What Previous Research Says About Reversing Type 2 Diabetes Through Weight Loss


Previous studies have found that diet and weight loss can help people better manage type 2 diabetes, and in some cases, such as through the CDC Diabetes Prevention Program (DPP), prevent prediabetes from progressing into type 2 diabetes. In fact, an analysis published in September 2017 in the journal BMJ offered a magic number of pounds that is linked with reversal of type 2 diabetes: 33 pounds (lbs).

Though risky, bariatric surgery also can help people with type 2 diabetes better manage the disease — potentially better than medication alone, according to a study published in February 2017 in the New England Journal of Medicine.

For the current study, called The Diabetes Remission Clinical Trial (DiRECT), researchers recruited about 300 white, British participants between ages 20 and 64 who had been diagnosed with type 2 diabetes six months prior. They randomly assigned 149 participants to a strict weight-management program and another 149 participants to a program based on standard care, which served as the control group. All participants stopped taking their type 2 diabetes medication when the study began.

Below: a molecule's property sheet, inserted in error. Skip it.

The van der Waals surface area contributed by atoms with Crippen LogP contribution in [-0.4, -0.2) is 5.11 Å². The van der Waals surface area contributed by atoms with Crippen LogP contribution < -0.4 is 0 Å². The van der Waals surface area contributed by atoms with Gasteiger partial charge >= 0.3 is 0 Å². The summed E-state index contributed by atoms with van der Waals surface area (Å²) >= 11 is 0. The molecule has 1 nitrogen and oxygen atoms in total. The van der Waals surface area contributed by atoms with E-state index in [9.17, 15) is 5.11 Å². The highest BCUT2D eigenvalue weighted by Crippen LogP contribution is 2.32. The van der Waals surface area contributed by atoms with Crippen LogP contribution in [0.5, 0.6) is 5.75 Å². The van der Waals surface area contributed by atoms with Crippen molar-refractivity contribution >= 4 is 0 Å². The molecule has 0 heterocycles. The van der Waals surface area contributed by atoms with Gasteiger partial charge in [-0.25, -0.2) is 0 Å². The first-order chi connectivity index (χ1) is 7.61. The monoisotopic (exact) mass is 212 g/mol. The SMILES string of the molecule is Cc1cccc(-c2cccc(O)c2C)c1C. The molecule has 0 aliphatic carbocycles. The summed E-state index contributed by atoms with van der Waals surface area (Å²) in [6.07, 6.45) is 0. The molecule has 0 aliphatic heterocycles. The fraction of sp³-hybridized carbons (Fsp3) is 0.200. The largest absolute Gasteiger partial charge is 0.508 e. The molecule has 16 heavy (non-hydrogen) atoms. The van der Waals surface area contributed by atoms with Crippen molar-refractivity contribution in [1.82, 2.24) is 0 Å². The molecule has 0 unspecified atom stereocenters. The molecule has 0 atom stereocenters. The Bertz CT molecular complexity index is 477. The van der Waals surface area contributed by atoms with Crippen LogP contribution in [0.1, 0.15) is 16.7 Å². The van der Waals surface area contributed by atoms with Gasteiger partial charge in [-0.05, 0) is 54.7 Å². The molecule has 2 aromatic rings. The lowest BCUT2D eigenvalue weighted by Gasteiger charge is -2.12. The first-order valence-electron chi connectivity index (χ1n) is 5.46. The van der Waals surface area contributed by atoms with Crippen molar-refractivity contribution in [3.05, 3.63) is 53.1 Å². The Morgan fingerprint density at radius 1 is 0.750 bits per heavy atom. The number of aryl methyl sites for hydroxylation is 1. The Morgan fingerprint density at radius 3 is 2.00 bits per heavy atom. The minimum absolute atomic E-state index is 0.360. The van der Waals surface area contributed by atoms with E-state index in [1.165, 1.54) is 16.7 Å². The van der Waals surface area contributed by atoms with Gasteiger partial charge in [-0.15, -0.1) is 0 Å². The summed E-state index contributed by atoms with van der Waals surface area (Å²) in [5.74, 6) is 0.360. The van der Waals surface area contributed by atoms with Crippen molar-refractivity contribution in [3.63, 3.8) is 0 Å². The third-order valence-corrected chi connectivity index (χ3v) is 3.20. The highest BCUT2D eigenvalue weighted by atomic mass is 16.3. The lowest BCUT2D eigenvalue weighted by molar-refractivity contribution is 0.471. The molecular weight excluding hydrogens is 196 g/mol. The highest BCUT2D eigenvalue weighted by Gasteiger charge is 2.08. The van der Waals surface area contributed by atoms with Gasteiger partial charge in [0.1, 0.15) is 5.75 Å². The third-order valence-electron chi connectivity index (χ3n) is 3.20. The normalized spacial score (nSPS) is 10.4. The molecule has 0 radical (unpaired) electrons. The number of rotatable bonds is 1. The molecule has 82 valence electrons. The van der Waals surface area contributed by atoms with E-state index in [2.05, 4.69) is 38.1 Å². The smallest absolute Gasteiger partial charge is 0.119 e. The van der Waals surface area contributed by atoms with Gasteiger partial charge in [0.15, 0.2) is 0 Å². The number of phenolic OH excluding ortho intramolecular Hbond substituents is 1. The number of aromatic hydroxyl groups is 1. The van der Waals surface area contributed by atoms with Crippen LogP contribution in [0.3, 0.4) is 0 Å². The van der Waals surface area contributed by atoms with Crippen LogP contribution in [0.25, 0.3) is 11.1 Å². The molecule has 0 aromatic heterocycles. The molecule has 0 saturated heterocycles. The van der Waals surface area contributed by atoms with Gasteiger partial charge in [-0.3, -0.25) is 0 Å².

Those people in the strict program drank a low-calorie liquid diet that translated to a maximum of 850 calories per day for three to five months. For the next two to eight weeks, participants reintroduced solid food into their diets, and they attended classes on diet and exercise, along with behavioral therapy sessions.

After one year, participants who followed the strict program dropped about 22 lbs, while those who followed the standard program lost only 2 lbs. Forty-six percent of people who followed the strict plan reversed type 2 diabetes compared with only 4 percent who put the disease in remission in the control group. Researchers defined remission as having an A1C of less than 6.5 percent and being off all medication. A1C is a two- to three-month average of blood sugar levels.

The Takeaway: How Weight Loss May Help Reverse Type 2 Diabetes

Although type 2 diabetes is a multifactorial disease, with family health history and ethnicity playing some role in risk, researchers agree that excess body weight can contribute to insulin resistance, the hallmark of type 2 diabetes. Insulin is a hormone that ferries glucose, or blood sugar, to the cells and muscles for energy, and as a result of insulin resistance, glucose accumulates in the blood, increasing the risk of health complications. Scientists aren’t sure why insulin resistance occurs, but too much fat around our organs (called visceral fat) appears to lead to hormonal changes that contribute to insulin resistance.